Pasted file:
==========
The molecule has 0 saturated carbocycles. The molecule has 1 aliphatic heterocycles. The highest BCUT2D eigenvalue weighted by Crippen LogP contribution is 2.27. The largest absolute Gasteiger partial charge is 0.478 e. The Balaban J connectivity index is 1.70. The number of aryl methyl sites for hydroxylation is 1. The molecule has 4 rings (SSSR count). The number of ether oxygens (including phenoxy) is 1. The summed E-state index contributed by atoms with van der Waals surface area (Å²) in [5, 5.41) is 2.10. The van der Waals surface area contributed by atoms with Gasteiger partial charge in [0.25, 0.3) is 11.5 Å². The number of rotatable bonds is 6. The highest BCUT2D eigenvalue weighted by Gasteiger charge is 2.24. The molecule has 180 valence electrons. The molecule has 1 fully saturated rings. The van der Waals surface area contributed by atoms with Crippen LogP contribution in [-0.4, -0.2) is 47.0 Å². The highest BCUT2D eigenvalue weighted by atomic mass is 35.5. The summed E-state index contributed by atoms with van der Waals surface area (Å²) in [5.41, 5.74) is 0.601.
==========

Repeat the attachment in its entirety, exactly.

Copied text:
The molecule has 0 saturated carbocycles. The molecule has 1 aliphatic heterocycles. The highest BCUT2D eigenvalue weighted by Crippen LogP contribution is 2.27. The largest absolute Gasteiger partial charge is 0.478 e. The Balaban J connectivity index is 1.70. The number of aryl methyl sites for hydroxylation is 1. The molecule has 4 rings (SSSR count). The number of ether oxygens (including phenoxy) is 1. The summed E-state index contributed by atoms with van der Waals surface area (Å²) in [5, 5.41) is 2.10. The van der Waals surface area contributed by atoms with Gasteiger partial charge in [0.25, 0.3) is 11.5 Å². The number of rotatable bonds is 6. The highest BCUT2D eigenvalue weighted by Gasteiger charge is 2.24. The molecule has 180 valence electrons. The molecule has 1 fully saturated rings. The van der Waals surface area contributed by atoms with Crippen LogP contribution in [-0.4, -0.2) is 47.0 Å². The highest BCUT2D eigenvalue weighted by atomic mass is 35.5. The summed E-state index contributed by atoms with van der Waals surface area (Å²) in [5.41, 5.74) is 0.601.